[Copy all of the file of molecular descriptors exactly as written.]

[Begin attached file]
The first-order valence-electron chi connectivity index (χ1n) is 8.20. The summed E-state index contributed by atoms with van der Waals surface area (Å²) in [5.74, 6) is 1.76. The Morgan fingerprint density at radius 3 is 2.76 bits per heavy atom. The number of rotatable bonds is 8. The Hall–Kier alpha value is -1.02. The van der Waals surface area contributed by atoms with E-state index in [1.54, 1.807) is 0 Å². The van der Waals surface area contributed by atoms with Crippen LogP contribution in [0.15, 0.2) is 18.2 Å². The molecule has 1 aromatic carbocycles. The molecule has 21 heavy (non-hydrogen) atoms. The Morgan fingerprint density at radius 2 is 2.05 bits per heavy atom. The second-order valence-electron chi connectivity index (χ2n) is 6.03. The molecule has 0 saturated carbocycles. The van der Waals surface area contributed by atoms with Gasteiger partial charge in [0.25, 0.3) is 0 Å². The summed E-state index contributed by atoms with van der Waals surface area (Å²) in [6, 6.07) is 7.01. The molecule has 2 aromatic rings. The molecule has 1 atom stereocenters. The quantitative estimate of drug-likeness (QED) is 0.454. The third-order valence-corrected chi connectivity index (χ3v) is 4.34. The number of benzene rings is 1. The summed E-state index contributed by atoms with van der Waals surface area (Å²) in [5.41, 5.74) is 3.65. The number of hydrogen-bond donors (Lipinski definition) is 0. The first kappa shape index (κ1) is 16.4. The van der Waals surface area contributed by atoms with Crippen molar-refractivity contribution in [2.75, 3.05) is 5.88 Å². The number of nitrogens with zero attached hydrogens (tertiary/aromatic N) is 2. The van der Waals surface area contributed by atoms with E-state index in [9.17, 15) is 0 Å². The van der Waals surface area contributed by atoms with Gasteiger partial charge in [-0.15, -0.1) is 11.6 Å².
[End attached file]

The first-order valence-electron chi connectivity index (χ1n) is 8.20. The summed E-state index contributed by atoms with van der Waals surface area (Å²) in [5.74, 6) is 1.76. The Morgan fingerprint density at radius 3 is 2.76 bits per heavy atom. The number of rotatable bonds is 8. The Hall–Kier alpha value is -1.02. The van der Waals surface area contributed by atoms with E-state index in [1.54, 1.807) is 0 Å². The van der Waals surface area contributed by atoms with Crippen LogP contribution in [0.15, 0.2) is 18.2 Å². The molecule has 1 aromatic carbocycles. The molecule has 21 heavy (non-hydrogen) atoms. The Morgan fingerprint density at radius 2 is 2.05 bits per heavy atom. The second-order valence-electron chi connectivity index (χ2n) is 6.03. The molecule has 0 saturated carbocycles. The van der Waals surface area contributed by atoms with Gasteiger partial charge in [0.25, 0.3) is 0 Å². The summed E-state index contributed by atoms with van der Waals surface area (Å²) in [6, 6.07) is 7.01. The molecule has 2 aromatic rings. The molecule has 1 atom stereocenters. The quantitative estimate of drug-likeness (QED) is 0.454. The third-order valence-corrected chi connectivity index (χ3v) is 4.34. The number of benzene rings is 1. The summed E-state index contributed by atoms with van der Waals surface area (Å²) in [5.41, 5.74) is 3.65. The number of hydrogen-bond donors (Lipinski definition) is 0. The first kappa shape index (κ1) is 16.4. The van der Waals surface area contributed by atoms with Crippen molar-refractivity contribution in [2.75, 3.05) is 5.88 Å². The number of nitrogens with zero attached hydrogens (tertiary/aromatic N) is 2. The van der Waals surface area contributed by atoms with E-state index in [9.17, 15) is 0 Å². The van der Waals surface area contributed by atoms with Gasteiger partial charge in [-0.15, -0.1) is 11.6 Å².